Update from Lud and Mur, February ’21

February 5th, 2021

As we closed out 2020, a year where everything changed because of Covid-19, we took a trip for a brief respite. After a couple of weeks we cut the trip short and were led to drive 13 hours to get home. I wasn’t feeling well so Mur did most of the driving. On January 7 we got essential personal banking done as well as for our ministry. Late afternoon we went to an emergency room for Lud to get a Covid-19 test, Mur had to wait in the car. When he tested positive they kept him there until they found an available room in another hospital. He called Mur and said she couldn’t see him, so encouraged her to go home. Lud waited 8 hours in the holding room until at 1am they transferred him to another hospital. His first room was a regular room until an ICU bed was available. He spent 7 days in ICU to get his condition turned around. From there he was transferred to another hospital where he started recovery therapy for 11 days. It was amazing to see how our kids pulled together to support Mur and set up a way of communicating how things were going, since no one could visit me. Mur and I want to thank all of you for your faithful prayer support for us and our family. You are a great encouragement to us as we seek to do the work Jesus has assigned us to do, while we still can. “Night is coming when no one can work!” (John 9:9) On January 19 Lud joyfully returned home. Whew, what a fascinating 3 week adventure!
Let me, Lud, explain why I call this a fascinating adventure.
The first night, when I settled into the hospital bed I didn’t know how badly I needed oxygen. For the next 4 days I was slowly going downhill, waiting for an ICU bed. When a bed in ICU was available they immediately moved me in. The technician on duty the first night suggested I try wearing a mask to get a stronger flow of oxygen rather than wait until they put a breathing tube down my throat and then maybe go on a respirator. I took his advice, even though the process of breathing with the mask on was tough, because I also had the hick-ups. I struggled through it for three nights. When sufficient progress was achieved they slowly cut back the amount of oxygen, and together with attacking my condition with a variety of medications, that was the beginning of a turnaround. After 7 days in ICU I was doing well enough for them to transfer me to a hospital that provided recovery therapy. 11 days later I returned home. PTL!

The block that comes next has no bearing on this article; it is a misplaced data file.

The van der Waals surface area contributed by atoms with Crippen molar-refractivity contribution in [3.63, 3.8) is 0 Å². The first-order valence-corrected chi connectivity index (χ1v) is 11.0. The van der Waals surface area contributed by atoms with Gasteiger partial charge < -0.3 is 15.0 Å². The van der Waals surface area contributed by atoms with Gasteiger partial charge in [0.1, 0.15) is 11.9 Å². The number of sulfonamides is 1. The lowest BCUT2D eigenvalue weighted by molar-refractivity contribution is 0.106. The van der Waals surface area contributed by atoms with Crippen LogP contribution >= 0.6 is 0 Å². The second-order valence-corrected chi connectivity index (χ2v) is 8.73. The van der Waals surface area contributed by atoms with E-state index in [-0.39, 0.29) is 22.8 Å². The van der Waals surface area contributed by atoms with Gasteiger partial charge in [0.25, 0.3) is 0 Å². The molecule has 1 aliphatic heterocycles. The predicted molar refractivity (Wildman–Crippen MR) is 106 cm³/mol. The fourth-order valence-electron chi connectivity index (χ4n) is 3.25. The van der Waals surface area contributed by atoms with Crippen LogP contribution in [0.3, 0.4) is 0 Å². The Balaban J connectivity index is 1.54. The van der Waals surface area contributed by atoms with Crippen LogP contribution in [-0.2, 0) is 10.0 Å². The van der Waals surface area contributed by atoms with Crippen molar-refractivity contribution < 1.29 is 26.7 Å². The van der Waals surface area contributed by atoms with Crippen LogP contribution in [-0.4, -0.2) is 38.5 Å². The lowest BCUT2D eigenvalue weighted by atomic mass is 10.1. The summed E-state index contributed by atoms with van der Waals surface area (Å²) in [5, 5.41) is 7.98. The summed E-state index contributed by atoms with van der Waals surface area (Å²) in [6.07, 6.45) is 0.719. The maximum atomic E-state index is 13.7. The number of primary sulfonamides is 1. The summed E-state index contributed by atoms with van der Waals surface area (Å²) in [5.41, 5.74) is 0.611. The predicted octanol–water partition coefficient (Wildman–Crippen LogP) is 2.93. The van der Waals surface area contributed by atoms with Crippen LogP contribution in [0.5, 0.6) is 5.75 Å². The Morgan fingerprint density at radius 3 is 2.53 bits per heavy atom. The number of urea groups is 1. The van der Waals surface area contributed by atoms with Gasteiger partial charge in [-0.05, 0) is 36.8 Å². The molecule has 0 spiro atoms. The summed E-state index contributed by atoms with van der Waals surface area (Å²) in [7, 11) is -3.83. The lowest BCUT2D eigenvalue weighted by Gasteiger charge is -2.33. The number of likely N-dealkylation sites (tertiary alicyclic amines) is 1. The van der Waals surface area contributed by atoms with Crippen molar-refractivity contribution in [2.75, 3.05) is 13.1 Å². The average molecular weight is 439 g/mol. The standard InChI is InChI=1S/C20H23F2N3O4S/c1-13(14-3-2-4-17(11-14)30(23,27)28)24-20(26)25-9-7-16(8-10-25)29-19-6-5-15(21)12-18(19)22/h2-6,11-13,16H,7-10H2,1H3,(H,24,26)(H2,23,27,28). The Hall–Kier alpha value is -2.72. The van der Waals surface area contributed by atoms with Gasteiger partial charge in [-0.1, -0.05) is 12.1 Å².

Earlier in this update I called the experience a fascinating adventure. Here is why. Massive amounts of prayers were offered in behalf of me and my family. In the midst of all that was going on I felt content and confident in Jesus. I hardly turned the TV on. Fortunately, over the years I’ve memorized large portions of Scripture, so when isolated, I spent my time reviewing and meditating on it. I spent a lot of time praying for others; my family, friends and those God brought to mind. When nurses tried providing other things to pass the time I shared what I was doing. That opened some opportunities to share that because of Jesus I felt secure and confident in Him, no matter what the outcome might be. During the first 4 days, as my condition was worsening, I had a brief conversation with my 75 year old room-mate, who prayed with me to receive Jesus as his Savior. In the ICU room I had many conversations with staff, and again, one night one of the nurses prayed to receive Jesus as her Savior. A number of others made time to talk about spiritual issues. Then, in the final room where I was beginning the slow climb out of where I had been, one nurse came in one morning obviously heavy hearted. As I shared how Jesus could make a difference she started wiping tears from her eyes. Within minutes she was ready to pray, asking Jesus to be her Savior.
Each day I began asking God with a smile, “What’s up today? I’m available. I realize I’m on assignment. Enable Christ’s light to shine through me.” I began to feel like what Paul wrote while in prison in Rome. Paul felt, according to Philippians 1:16, he was put there to share the Gospel. He didn’t choose his confining circumstances, but made himself “available,” and considered himself to be “on assignment,” to be “an ambassador for Christ.” He knew the prayers of fellow Christians were making a difference. He concluded in verse 27, “Whatever happens, conduct yourselves in a manner worthy of the Gospel of Christ.” That perspective changes everything and allows God to work in and through us to reach hearts He brings our way.
(I encourage you to prayerfully read Philippians 1:3-30)